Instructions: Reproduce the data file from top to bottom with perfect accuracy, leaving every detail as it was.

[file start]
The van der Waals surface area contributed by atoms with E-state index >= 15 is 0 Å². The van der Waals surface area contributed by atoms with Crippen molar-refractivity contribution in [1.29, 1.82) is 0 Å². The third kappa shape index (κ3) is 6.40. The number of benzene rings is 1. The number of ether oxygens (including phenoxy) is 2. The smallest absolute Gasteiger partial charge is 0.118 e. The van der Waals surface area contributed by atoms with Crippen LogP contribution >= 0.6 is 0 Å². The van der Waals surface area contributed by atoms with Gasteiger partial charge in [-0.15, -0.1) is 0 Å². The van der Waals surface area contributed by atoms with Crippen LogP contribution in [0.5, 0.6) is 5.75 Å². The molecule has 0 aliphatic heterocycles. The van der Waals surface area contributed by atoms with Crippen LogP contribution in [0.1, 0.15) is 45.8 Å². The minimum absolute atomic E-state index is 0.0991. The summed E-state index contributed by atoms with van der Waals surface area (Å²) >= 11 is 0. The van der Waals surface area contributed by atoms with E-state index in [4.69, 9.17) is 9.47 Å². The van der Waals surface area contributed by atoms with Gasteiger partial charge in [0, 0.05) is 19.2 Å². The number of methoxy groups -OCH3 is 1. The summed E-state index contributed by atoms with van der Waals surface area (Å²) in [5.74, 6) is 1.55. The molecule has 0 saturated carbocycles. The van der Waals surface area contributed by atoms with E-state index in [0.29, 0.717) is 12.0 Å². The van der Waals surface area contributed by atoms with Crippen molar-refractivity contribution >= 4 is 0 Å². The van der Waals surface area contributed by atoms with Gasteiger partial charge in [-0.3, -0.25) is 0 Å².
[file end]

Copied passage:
The van der Waals surface area contributed by atoms with E-state index >= 15 is 0 Å². The van der Waals surface area contributed by atoms with Crippen molar-refractivity contribution in [1.29, 1.82) is 0 Å². The third kappa shape index (κ3) is 6.40. The number of benzene rings is 1. The number of ether oxygens (including phenoxy) is 2. The smallest absolute Gasteiger partial charge is 0.118 e. The van der Waals surface area contributed by atoms with Crippen LogP contribution >= 0.6 is 0 Å². The van der Waals surface area contributed by atoms with Gasteiger partial charge in [-0.15, -0.1) is 0 Å². The van der Waals surface area contributed by atoms with Crippen LogP contribution in [0.5, 0.6) is 5.75 Å². The molecule has 0 aliphatic heterocycles. The van der Waals surface area contributed by atoms with Crippen LogP contribution in [0.1, 0.15) is 45.8 Å². The minimum absolute atomic E-state index is 0.0991. The summed E-state index contributed by atoms with van der Waals surface area (Å²) >= 11 is 0. The van der Waals surface area contributed by atoms with E-state index in [4.69, 9.17) is 9.47 Å². The van der Waals surface area contributed by atoms with Gasteiger partial charge in [0, 0.05) is 19.2 Å². The number of methoxy groups -OCH3 is 1. The summed E-state index contributed by atoms with van der Waals surface area (Å²) in [5.74, 6) is 1.55. The molecule has 0 saturated carbocycles. The van der Waals surface area contributed by atoms with E-state index in [0.29, 0.717) is 12.0 Å². The van der Waals surface area contributed by atoms with Crippen molar-refractivity contribution >= 4 is 0 Å². The van der Waals surface area contributed by atoms with Gasteiger partial charge in [-0.3, -0.25) is 0 Å².